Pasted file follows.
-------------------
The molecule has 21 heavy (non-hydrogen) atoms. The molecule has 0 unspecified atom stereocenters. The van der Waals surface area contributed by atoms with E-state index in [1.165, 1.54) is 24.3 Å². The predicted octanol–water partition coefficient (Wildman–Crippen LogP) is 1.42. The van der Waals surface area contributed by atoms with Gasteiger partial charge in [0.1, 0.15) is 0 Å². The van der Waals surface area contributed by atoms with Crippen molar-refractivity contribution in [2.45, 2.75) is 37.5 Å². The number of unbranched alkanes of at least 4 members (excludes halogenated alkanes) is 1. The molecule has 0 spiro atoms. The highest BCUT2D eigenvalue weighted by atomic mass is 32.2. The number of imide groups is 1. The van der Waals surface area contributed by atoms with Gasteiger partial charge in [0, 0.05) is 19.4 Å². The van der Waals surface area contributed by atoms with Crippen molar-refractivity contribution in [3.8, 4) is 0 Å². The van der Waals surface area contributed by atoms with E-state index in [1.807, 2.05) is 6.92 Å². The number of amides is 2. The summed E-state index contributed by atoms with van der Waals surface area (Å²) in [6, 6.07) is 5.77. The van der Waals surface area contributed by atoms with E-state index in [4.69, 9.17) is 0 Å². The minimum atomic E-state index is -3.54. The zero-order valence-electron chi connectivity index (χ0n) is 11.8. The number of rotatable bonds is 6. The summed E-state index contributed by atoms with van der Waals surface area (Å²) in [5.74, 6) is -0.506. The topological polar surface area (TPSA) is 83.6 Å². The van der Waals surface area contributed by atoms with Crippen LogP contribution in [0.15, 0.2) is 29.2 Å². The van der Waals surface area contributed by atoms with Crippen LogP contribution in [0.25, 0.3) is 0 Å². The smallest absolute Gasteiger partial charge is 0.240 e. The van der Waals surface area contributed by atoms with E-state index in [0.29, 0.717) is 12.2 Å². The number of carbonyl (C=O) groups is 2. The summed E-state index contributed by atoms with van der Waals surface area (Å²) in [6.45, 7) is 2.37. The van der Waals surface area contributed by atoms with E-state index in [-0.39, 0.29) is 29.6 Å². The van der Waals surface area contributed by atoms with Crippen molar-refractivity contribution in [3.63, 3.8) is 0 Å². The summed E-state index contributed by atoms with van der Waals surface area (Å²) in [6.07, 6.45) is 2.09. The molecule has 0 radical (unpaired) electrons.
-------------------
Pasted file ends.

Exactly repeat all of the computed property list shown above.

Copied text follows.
The molecule has 21 heavy (non-hydrogen) atoms. The molecule has 0 unspecified atom stereocenters. The van der Waals surface area contributed by atoms with E-state index in [1.165, 1.54) is 24.3 Å². The predicted octanol–water partition coefficient (Wildman–Crippen LogP) is 1.42. The van der Waals surface area contributed by atoms with Gasteiger partial charge in [0.1, 0.15) is 0 Å². The van der Waals surface area contributed by atoms with Crippen molar-refractivity contribution in [2.45, 2.75) is 37.5 Å². The number of unbranched alkanes of at least 4 members (excludes halogenated alkanes) is 1. The molecule has 0 spiro atoms. The highest BCUT2D eigenvalue weighted by atomic mass is 32.2. The number of imide groups is 1. The van der Waals surface area contributed by atoms with Gasteiger partial charge in [0, 0.05) is 19.4 Å². The van der Waals surface area contributed by atoms with Crippen molar-refractivity contribution in [3.8, 4) is 0 Å². The van der Waals surface area contributed by atoms with E-state index in [1.807, 2.05) is 6.92 Å². The number of amides is 2. The summed E-state index contributed by atoms with van der Waals surface area (Å²) in [6, 6.07) is 5.77. The van der Waals surface area contributed by atoms with E-state index in [4.69, 9.17) is 0 Å². The minimum atomic E-state index is -3.54. The zero-order valence-electron chi connectivity index (χ0n) is 11.8. The number of rotatable bonds is 6. The summed E-state index contributed by atoms with van der Waals surface area (Å²) in [5.74, 6) is -0.506. The topological polar surface area (TPSA) is 83.6 Å². The van der Waals surface area contributed by atoms with Crippen LogP contribution in [0.15, 0.2) is 29.2 Å². The van der Waals surface area contributed by atoms with Crippen LogP contribution in [0.25, 0.3) is 0 Å². The smallest absolute Gasteiger partial charge is 0.240 e. The van der Waals surface area contributed by atoms with E-state index in [0.29, 0.717) is 12.2 Å². The number of carbonyl (C=O) groups is 2. The summed E-state index contributed by atoms with van der Waals surface area (Å²) in [6.45, 7) is 2.37. The van der Waals surface area contributed by atoms with E-state index in [-0.39, 0.29) is 29.6 Å². The van der Waals surface area contributed by atoms with Crippen molar-refractivity contribution in [3.63, 3.8) is 0 Å². The summed E-state index contributed by atoms with van der Waals surface area (Å²) in [6.07, 6.45) is 2.09. The molecule has 0 radical (unpaired) electrons.